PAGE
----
Abishkar Chhetri was born and raised in a refugee camp in Eastern Nepal, where living conditions were less than ideal.
His family lived in a bamboo house, food and water were scarce, and he had to trek three miles just to get to school, which then presented its own set of challenges. The floors were dusty, there wasn’t any proper furniture, and all the kids had to sit on the floor squished together.
But despite all that, Abishkar’s desire to learn never wavered.
His parents decided to move to Kathmandu, the capital of Nepal, so that they could provide Abishkar and his sister, Amisha, with a better life and education.
At 7 years old, Abishkar was clearly thriving. He described the experience to MIT News as "a new world for me — a place where I can be curious, and finally study without worrying about what I’m going to eat."
It seemed like the start of an exciting new way of life. But sadly, it didn’t last. The family hit some financial trouble and were forced to return to the refugee camp where they started after only a few years. It was back to square one.
Yet somehow, it was a blessing in disguise.
In their return, they learned about the U.S. resettlement program. And with the help of the International Rescue Committee, they were soon relocated to Decatur, Georgia, a suburb of Atlanta.
Abishkar was now 13 and began attending Druid Hills High School. The quality of living was much better, but a new set of challenges arose.
"I was in a state of disillusionment. I felt lonely. The language barrier was turning out to be a big hurdle, and I almost felt like all of the hopes and aspirations would be left unfulfilled," Abishkar told The Atlanta Journal-Constitution. "But I knew I had to make the most of the opportunity here. My parents had made big sacrifices for me and my sister’s education, so I had to do everything I could to make them happy."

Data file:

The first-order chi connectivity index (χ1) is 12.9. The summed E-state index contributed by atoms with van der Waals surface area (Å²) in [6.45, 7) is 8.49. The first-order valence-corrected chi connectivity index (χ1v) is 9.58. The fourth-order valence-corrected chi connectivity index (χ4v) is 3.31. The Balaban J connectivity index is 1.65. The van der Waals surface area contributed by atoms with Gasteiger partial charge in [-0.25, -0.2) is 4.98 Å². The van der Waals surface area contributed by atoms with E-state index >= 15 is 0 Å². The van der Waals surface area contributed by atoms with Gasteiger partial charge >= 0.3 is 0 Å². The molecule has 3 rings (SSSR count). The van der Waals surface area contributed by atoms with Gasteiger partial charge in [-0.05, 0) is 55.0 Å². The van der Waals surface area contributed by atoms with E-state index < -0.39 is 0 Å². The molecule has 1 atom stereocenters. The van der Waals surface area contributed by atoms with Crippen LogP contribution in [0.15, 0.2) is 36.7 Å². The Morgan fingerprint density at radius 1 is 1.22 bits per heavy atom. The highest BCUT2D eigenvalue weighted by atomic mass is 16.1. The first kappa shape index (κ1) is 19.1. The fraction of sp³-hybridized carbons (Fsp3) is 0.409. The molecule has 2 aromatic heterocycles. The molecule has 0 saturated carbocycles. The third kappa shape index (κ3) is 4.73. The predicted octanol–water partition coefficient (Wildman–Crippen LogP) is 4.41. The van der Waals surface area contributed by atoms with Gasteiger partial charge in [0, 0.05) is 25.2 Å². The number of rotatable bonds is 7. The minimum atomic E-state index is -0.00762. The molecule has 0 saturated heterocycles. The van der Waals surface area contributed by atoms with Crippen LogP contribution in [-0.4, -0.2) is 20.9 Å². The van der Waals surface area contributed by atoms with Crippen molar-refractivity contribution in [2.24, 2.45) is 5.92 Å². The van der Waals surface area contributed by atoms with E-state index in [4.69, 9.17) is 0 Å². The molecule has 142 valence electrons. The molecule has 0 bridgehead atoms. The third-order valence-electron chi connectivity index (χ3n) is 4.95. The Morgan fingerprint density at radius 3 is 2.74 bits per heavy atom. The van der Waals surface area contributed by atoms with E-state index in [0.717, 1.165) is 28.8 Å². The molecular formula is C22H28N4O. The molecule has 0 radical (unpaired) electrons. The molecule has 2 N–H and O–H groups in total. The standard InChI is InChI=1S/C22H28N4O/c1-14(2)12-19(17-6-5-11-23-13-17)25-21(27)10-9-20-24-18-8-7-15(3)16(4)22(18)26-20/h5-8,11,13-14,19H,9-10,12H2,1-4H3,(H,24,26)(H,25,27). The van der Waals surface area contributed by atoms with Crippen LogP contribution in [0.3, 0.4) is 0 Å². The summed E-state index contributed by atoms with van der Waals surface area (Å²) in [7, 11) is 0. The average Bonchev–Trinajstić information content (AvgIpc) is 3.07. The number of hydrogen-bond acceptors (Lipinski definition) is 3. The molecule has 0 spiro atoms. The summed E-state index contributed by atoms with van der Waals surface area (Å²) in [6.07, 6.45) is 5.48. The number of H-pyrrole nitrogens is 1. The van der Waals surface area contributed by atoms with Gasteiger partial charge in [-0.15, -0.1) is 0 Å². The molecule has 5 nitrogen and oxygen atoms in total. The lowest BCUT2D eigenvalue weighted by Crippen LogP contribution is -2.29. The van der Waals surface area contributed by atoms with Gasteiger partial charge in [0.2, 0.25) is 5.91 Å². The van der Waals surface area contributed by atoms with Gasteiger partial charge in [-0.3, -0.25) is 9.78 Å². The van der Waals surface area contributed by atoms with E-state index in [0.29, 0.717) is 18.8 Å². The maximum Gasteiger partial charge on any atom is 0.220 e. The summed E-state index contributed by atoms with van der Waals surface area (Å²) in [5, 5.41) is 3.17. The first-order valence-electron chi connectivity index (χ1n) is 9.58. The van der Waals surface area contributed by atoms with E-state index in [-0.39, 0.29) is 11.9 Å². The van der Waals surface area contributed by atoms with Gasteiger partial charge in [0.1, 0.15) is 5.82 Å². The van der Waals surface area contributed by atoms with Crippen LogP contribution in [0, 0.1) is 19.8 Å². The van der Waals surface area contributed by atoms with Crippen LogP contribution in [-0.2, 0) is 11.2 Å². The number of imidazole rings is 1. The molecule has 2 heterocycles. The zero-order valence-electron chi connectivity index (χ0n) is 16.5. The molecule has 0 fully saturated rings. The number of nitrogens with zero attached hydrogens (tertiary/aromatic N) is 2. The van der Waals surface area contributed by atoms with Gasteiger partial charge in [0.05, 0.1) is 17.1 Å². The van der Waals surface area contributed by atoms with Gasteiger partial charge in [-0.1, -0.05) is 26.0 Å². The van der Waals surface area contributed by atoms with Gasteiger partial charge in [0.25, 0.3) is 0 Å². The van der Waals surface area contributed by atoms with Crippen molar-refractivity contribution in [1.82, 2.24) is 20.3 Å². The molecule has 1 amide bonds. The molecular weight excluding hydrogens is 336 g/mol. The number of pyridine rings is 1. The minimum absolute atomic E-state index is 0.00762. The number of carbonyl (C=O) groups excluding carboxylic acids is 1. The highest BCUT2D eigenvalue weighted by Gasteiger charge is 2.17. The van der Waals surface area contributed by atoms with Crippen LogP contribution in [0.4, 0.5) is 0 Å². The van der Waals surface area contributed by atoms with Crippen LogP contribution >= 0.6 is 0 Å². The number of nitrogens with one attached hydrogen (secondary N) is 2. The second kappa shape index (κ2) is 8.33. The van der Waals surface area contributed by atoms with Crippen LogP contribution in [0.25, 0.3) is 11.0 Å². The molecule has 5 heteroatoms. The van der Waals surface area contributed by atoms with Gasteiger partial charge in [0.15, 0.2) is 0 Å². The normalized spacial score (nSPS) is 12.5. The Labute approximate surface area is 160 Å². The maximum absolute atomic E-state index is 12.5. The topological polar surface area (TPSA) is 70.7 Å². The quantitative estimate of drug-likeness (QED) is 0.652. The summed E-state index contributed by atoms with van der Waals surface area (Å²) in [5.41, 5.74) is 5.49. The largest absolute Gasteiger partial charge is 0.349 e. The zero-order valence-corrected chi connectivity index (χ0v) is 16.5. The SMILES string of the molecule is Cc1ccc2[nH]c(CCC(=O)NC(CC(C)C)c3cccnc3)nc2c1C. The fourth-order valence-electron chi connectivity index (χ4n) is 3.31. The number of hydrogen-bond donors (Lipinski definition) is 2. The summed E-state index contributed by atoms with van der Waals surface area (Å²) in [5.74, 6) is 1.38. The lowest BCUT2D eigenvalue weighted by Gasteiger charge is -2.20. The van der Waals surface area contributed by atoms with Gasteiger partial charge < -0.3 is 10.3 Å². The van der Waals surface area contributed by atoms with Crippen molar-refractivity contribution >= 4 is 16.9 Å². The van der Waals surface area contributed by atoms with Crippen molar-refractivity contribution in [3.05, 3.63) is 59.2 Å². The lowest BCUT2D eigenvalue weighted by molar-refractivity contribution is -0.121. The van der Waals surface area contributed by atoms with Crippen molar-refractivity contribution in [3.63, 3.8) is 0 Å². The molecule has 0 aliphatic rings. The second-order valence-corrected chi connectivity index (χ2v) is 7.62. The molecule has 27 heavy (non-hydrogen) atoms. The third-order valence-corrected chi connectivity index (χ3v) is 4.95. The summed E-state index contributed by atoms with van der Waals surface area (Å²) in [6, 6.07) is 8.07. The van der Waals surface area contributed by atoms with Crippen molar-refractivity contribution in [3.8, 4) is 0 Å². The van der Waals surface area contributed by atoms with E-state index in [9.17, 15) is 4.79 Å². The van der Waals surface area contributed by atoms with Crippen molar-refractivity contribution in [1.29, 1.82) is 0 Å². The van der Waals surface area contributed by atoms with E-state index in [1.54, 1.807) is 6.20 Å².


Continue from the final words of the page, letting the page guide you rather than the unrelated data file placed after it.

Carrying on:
Undeterred, Abishkar put in the work and persevered.
In fact, he got really smart about his process. While he was still trying to grasp the English language, he put a lot of effort into making sure he excelled at math. It was an ingenious way to build momentum and confidence in his abilities.
Through some self-teaching, Abishkar's English eventually caught up. He watched countless history documentaries and YouTube videos on class subjects and even listened to audiobooks to improve his skills as much as possible. His classmates took notice, nicknaming him "workaholic" for all the extra hours he put in.
But his teacher and mentor, Alexandra Salivia, paints the picture a little differently. "The thing that sets him apart is his determination, self-discipline and resilience, and he doesn’t just do it for a while but he does it with consistency," she told The Atlanta Journal-Constitution.
Abishkar was named valedictorian and offered a full scholarship at the prestigious Massachusetts Institute of Technology.
It’s a testament to the tireless work ethic he displayed, not just in high school, but all throughout his life. And while the uncertainty of what lies ahead is now more exciting than it is unnerving, Abishkar knows one thing to be true. He wants to help people, plain and simple.
"If you have a goal, follow your heart," he concluded to The Atlanta Journal-Constitution. "And be thankful for what you have. Recognize what you have and make the most of your opportunities."
Abishkar is a shining example of the great things anyone — including refugees — can do if we allow them the opportunity to succeed.
Unfortunately, stories like his — of which there are many — aren’t often the ones we hear. The topic of refugees is still a polarizing one in America, and sometimes it's easy to forget that there are real people at the heart of the issue.
A survey in Colorado found that after four years of life in the U.S., most refugees were "happy, productive, and integrating" members of society. Research like this and stories like Abishkar’s show that if we provide refugees with the support they need, they can go on to do amazing things that have the potential to give a lot back to the communities they live in.
Can you imagine seeing that kind of progress across the entire country? Sounds like the American dream, if you ask me.